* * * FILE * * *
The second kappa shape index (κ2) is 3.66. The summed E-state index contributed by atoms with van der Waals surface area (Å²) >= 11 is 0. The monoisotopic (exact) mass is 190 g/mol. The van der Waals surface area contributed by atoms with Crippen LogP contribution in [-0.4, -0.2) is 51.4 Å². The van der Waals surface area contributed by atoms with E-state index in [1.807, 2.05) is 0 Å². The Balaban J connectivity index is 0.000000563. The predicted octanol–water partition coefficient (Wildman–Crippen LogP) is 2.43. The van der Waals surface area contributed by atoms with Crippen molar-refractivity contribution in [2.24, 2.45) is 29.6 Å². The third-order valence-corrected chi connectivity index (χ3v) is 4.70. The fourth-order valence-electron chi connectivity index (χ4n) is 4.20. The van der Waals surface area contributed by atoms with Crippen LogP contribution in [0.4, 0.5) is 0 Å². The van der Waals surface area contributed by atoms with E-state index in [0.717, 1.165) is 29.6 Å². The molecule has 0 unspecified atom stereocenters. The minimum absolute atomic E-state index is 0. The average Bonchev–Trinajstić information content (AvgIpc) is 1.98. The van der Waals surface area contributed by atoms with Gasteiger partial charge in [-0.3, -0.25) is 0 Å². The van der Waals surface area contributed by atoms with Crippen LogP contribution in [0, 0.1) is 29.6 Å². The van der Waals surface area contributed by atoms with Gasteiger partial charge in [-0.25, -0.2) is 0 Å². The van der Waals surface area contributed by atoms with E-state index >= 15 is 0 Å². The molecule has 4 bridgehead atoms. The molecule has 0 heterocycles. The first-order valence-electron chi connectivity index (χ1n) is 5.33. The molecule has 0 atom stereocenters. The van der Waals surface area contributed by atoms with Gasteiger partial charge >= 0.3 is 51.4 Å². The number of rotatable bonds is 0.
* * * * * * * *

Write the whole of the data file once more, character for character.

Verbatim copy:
The second kappa shape index (κ2) is 3.66. The summed E-state index contributed by atoms with van der Waals surface area (Å²) >= 11 is 0. The monoisotopic (exact) mass is 190 g/mol. The van der Waals surface area contributed by atoms with Crippen LogP contribution in [-0.4, -0.2) is 51.4 Å². The van der Waals surface area contributed by atoms with E-state index in [1.807, 2.05) is 0 Å². The Balaban J connectivity index is 0.000000563. The predicted octanol–water partition coefficient (Wildman–Crippen LogP) is 2.43. The van der Waals surface area contributed by atoms with Crippen molar-refractivity contribution in [2.24, 2.45) is 29.6 Å². The third-order valence-corrected chi connectivity index (χ3v) is 4.70. The fourth-order valence-electron chi connectivity index (χ4n) is 4.20. The van der Waals surface area contributed by atoms with Crippen LogP contribution in [0.4, 0.5) is 0 Å². The van der Waals surface area contributed by atoms with E-state index in [0.717, 1.165) is 29.6 Å². The molecule has 0 unspecified atom stereocenters. The minimum absolute atomic E-state index is 0. The average Bonchev–Trinajstić information content (AvgIpc) is 1.98. The van der Waals surface area contributed by atoms with Gasteiger partial charge in [-0.3, -0.25) is 0 Å². The van der Waals surface area contributed by atoms with Crippen LogP contribution in [0, 0.1) is 29.6 Å². The van der Waals surface area contributed by atoms with Gasteiger partial charge in [-0.25, -0.2) is 0 Å². The van der Waals surface area contributed by atoms with E-state index >= 15 is 0 Å². The molecule has 4 bridgehead atoms. The molecule has 0 heterocycles. The first-order valence-electron chi connectivity index (χ1n) is 5.33. The molecule has 0 atom stereocenters. The van der Waals surface area contributed by atoms with Gasteiger partial charge >= 0.3 is 51.4 Å². The number of rotatable bonds is 0.